In doing this week’s review of public comments on the OSHA PSM ANPRM I made a brief mention of a comment that suggested the addition of requirements for reviewing control systems in the Process Safety Management program. I thought that those comments deserved a bit more attention in this blog.
Control Systems and PSM
The comments were posted by Terry Hardy, the Director of Safety and Risk Management at Great Circle Analytics, LLC. Mr. Hardy makes a very important point about control systems in the opening portion of his comments about safety in the chemical process and energy production industries:
“Because computing systems are increasingly being used to control critical functions, software may directly contribute to an accident. Software can also be used in hazard controls to reduce risks, and computing systems can provide valuable information used to help make safety decisions. Therefore, software must be included as part of an organization’s safety efforts to analyze and manage hazards and risks. However, for many organizations, software is not effectively incorporated into the safety process. I have collected hundreds of examples of software-related accidents and incidents – the following are a sample of those accidents.”
Hardy provides brief descriptions of two separate catastrophic accidents where control system issues contributed to exacerbating the incident; the 2005 explosion at a natural gas decompression/recompression facility near Empress, Alberta and the 1999 gasoline pipeline rupture and fire in Bellingham, WA. The descriptions provided include a discussion of how the control systems contributed to the incidents.
He goes on to make the point that control system software developers have an integral part to play in the development of safe control system software. He points at standards “such as IEC 61511, Functional Safety - Safety Instrumented Systems for the Process Industry Sector, and DO-178B, Software Considerations in Airborne Systems and Equipment Certification” (pg 3) that provide guidance on how vendors can do their part to develop systems that have safety considerations built in to the control system package.
But, he goes on to point out that:
“Improving software safety requires a change in the way process safety practitioners think. Software safety must be fully integrated into the Process Safety Management process. Organizations need to increase the attention given to addressing and analyzing the potential for hazards related to software, computing systems, and automation.”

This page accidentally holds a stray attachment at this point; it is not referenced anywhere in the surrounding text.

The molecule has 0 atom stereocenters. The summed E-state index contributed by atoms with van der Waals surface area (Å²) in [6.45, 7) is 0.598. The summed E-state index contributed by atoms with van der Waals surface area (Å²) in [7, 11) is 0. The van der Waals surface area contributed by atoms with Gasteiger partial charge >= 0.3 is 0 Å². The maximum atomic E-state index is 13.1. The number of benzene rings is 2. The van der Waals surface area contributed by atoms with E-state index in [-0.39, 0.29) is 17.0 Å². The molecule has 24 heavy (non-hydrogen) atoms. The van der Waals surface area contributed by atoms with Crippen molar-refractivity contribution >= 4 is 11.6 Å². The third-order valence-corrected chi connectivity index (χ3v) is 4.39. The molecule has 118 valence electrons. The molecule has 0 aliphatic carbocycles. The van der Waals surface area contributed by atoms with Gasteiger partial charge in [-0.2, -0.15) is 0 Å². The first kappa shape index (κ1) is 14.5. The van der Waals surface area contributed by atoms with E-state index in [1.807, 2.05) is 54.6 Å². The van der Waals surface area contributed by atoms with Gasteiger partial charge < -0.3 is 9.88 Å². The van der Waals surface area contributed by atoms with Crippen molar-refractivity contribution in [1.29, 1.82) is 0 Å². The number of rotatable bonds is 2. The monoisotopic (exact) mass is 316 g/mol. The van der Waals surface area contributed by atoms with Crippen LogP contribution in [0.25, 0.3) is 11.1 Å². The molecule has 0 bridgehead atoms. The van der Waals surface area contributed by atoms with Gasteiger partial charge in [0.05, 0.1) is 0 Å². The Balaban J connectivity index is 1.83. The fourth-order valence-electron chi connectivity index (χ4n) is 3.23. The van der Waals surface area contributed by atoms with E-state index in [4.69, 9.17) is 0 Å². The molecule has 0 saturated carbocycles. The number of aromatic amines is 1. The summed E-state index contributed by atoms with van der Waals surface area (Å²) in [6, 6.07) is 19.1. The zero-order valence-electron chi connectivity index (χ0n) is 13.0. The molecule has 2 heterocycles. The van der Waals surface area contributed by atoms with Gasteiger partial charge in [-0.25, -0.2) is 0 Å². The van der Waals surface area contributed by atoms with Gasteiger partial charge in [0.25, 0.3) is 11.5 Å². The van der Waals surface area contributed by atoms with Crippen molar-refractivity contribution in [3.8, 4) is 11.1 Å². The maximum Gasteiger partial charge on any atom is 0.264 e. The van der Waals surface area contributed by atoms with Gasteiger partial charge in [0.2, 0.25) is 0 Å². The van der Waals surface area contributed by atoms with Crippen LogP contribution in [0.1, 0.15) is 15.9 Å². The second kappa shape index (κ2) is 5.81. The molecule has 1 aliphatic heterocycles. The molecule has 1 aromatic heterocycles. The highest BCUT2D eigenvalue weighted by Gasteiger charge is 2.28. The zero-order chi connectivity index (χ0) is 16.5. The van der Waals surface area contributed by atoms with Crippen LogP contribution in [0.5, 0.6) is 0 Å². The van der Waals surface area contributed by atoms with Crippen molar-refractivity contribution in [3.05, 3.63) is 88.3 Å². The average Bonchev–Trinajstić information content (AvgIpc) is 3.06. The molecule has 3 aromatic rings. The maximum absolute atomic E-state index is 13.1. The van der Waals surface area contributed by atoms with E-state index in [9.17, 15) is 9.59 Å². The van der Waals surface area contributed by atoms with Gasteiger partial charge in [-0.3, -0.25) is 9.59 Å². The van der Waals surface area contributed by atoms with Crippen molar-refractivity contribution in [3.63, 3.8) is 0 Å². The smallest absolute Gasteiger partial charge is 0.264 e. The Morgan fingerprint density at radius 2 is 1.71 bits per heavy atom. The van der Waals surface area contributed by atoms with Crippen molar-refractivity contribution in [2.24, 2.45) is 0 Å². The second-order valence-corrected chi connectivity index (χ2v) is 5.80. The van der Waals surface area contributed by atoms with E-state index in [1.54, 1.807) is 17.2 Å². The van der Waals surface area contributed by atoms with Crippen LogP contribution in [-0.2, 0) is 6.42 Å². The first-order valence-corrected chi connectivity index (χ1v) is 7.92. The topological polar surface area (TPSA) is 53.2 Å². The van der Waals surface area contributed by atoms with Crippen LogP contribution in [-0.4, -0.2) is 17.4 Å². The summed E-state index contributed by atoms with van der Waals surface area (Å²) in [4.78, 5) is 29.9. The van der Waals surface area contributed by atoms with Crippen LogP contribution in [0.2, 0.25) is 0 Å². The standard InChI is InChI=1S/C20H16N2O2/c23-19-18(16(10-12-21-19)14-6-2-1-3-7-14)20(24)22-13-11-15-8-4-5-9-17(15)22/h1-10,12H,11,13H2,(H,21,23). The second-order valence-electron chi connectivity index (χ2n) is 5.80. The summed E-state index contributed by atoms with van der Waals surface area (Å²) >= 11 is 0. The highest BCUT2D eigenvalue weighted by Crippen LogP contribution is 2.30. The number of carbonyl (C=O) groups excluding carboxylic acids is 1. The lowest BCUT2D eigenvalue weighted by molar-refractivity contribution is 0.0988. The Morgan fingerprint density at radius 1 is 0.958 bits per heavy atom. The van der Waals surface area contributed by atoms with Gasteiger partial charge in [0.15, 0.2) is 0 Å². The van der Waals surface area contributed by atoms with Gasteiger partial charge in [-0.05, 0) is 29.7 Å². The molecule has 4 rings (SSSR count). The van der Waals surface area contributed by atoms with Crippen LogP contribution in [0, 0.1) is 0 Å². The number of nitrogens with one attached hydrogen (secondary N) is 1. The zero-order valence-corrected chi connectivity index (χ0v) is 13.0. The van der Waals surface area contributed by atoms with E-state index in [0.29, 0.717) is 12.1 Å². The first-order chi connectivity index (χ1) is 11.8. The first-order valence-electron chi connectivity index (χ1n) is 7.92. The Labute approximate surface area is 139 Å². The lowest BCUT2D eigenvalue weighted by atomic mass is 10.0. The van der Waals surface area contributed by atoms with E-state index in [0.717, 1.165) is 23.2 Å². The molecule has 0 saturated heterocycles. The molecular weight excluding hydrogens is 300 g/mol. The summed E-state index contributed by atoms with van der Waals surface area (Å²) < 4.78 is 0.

Hardy then makes a number of specific recommendations:
• OSHA should consider adding specific language to address software and computing systems to its Process Safety Management standard;
• Software and computing systems must be part of the elements of process safety including process safety information, process hazard analysis, management of change, operating procedures, contractors’ obligations, compliance audits, pre-start-up safety review, and training;
• Create specific regulations for software and computing system information to be provided by an operator as part of the PSM process; and
• Particular attention should be paid to the human-computing system interface and how the operator interacts with the computing system.
Control System Security
Hardy does not address this in his comments, but it seems to me that any discussion of control systems and process safety management must include at least some minimal discussion of control system security.
Both the OSHA Process Safety Management Program and the EPA’s Risk Management Program were instituted well before the 9/11 attacks made it clear that the United States was no longer (if it ever truly was) exempt from terrorist attacks. As a result neither program ever considered process security as a part of process safety and that has not changed significantly since the fall of the Twin Towers.
The Stuxnet virus made it clear that modern industrial control systems, even those physically isolated from the Internet, are susceptible to outside attack. With control system automation allowing for the increased complexity of chemical process engineering and design, it is becoming increasingly difficult for a limited number of operators to monitor and safely control modern chemical manufacturing processes without nearly blind reliance on the data provided by modern control systems. With those twin facts in mind, it is becoming increasingly obvious that safe operation of modern chemical manufacturing processes ultimately depends on the security of the control systems used in those processes.
NOTE: A copy of this blog post was just submitted as a comment on the OSHA PSM ANPRM 08:31 CST 3-16-14